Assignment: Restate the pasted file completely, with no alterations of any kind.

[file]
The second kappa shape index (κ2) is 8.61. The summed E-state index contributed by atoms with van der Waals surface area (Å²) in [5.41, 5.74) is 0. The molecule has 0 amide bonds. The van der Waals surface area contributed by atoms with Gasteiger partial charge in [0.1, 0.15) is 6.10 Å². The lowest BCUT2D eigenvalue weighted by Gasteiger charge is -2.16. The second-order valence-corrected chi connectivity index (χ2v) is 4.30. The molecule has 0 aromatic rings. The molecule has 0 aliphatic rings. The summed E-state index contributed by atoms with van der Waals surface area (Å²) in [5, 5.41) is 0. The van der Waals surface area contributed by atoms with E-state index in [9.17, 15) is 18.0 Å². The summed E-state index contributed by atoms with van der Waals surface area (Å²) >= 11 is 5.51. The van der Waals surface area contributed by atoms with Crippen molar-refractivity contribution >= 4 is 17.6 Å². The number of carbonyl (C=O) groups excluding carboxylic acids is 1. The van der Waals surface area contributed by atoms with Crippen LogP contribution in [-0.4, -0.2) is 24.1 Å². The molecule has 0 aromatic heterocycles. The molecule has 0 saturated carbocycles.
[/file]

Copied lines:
The second kappa shape index (κ2) is 8.61. The summed E-state index contributed by atoms with van der Waals surface area (Å²) in [5.41, 5.74) is 0. The molecule has 0 amide bonds. The van der Waals surface area contributed by atoms with Gasteiger partial charge in [0.1, 0.15) is 6.10 Å². The lowest BCUT2D eigenvalue weighted by Gasteiger charge is -2.16. The second-order valence-corrected chi connectivity index (χ2v) is 4.30. The molecule has 0 aromatic rings. The molecule has 0 aliphatic rings. The summed E-state index contributed by atoms with van der Waals surface area (Å²) in [5, 5.41) is 0. The van der Waals surface area contributed by atoms with E-state index in [9.17, 15) is 18.0 Å². The summed E-state index contributed by atoms with van der Waals surface area (Å²) >= 11 is 5.51. The van der Waals surface area contributed by atoms with Crippen molar-refractivity contribution >= 4 is 17.6 Å². The number of carbonyl (C=O) groups excluding carboxylic acids is 1. The van der Waals surface area contributed by atoms with Crippen LogP contribution in [-0.4, -0.2) is 24.1 Å². The molecule has 0 aromatic heterocycles. The molecule has 0 saturated carbocycles.